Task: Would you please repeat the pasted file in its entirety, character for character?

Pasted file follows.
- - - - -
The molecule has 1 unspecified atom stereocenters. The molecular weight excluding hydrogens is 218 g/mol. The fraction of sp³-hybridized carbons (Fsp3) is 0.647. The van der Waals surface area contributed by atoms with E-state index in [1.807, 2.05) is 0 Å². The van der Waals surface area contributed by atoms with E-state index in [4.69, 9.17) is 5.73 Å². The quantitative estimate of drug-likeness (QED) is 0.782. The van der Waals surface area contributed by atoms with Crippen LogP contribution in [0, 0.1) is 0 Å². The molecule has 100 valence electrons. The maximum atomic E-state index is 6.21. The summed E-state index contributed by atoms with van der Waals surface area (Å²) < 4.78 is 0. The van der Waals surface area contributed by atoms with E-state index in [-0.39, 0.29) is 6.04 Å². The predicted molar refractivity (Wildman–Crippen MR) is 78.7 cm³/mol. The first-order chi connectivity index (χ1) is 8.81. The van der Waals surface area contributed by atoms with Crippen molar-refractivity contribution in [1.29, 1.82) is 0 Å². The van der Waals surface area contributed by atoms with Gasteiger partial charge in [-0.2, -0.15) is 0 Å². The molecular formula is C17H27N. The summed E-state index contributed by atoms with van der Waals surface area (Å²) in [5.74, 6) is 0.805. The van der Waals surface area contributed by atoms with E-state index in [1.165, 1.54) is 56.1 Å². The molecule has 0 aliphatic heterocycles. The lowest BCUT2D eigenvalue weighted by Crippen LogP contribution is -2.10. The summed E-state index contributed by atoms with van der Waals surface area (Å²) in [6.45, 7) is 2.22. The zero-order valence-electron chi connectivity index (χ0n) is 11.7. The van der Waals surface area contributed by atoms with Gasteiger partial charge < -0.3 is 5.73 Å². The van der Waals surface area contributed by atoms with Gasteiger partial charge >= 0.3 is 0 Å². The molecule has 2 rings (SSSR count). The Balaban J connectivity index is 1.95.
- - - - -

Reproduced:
The molecule has 1 unspecified atom stereocenters. The molecular weight excluding hydrogens is 218 g/mol. The fraction of sp³-hybridized carbons (Fsp3) is 0.647. The van der Waals surface area contributed by atoms with E-state index in [1.807, 2.05) is 0 Å². The van der Waals surface area contributed by atoms with E-state index in [4.69, 9.17) is 5.73 Å². The quantitative estimate of drug-likeness (QED) is 0.782. The van der Waals surface area contributed by atoms with Crippen LogP contribution in [0, 0.1) is 0 Å². The molecule has 100 valence electrons. The maximum atomic E-state index is 6.21. The summed E-state index contributed by atoms with van der Waals surface area (Å²) < 4.78 is 0. The van der Waals surface area contributed by atoms with E-state index in [-0.39, 0.29) is 6.04 Å². The predicted molar refractivity (Wildman–Crippen MR) is 78.7 cm³/mol. The first-order chi connectivity index (χ1) is 8.81. The van der Waals surface area contributed by atoms with Crippen molar-refractivity contribution in [1.29, 1.82) is 0 Å². The van der Waals surface area contributed by atoms with Gasteiger partial charge in [-0.2, -0.15) is 0 Å². The molecular formula is C17H27N. The summed E-state index contributed by atoms with van der Waals surface area (Å²) in [5.74, 6) is 0.805. The van der Waals surface area contributed by atoms with E-state index in [1.165, 1.54) is 56.1 Å². The molecule has 0 aliphatic heterocycles. The lowest BCUT2D eigenvalue weighted by Crippen LogP contribution is -2.10. The summed E-state index contributed by atoms with van der Waals surface area (Å²) in [6.45, 7) is 2.22. The zero-order valence-electron chi connectivity index (χ0n) is 11.7. The van der Waals surface area contributed by atoms with Gasteiger partial charge < -0.3 is 5.73 Å². The van der Waals surface area contributed by atoms with Gasteiger partial charge >= 0.3 is 0 Å². The molecule has 2 rings (SSSR count). The Balaban J connectivity index is 1.95.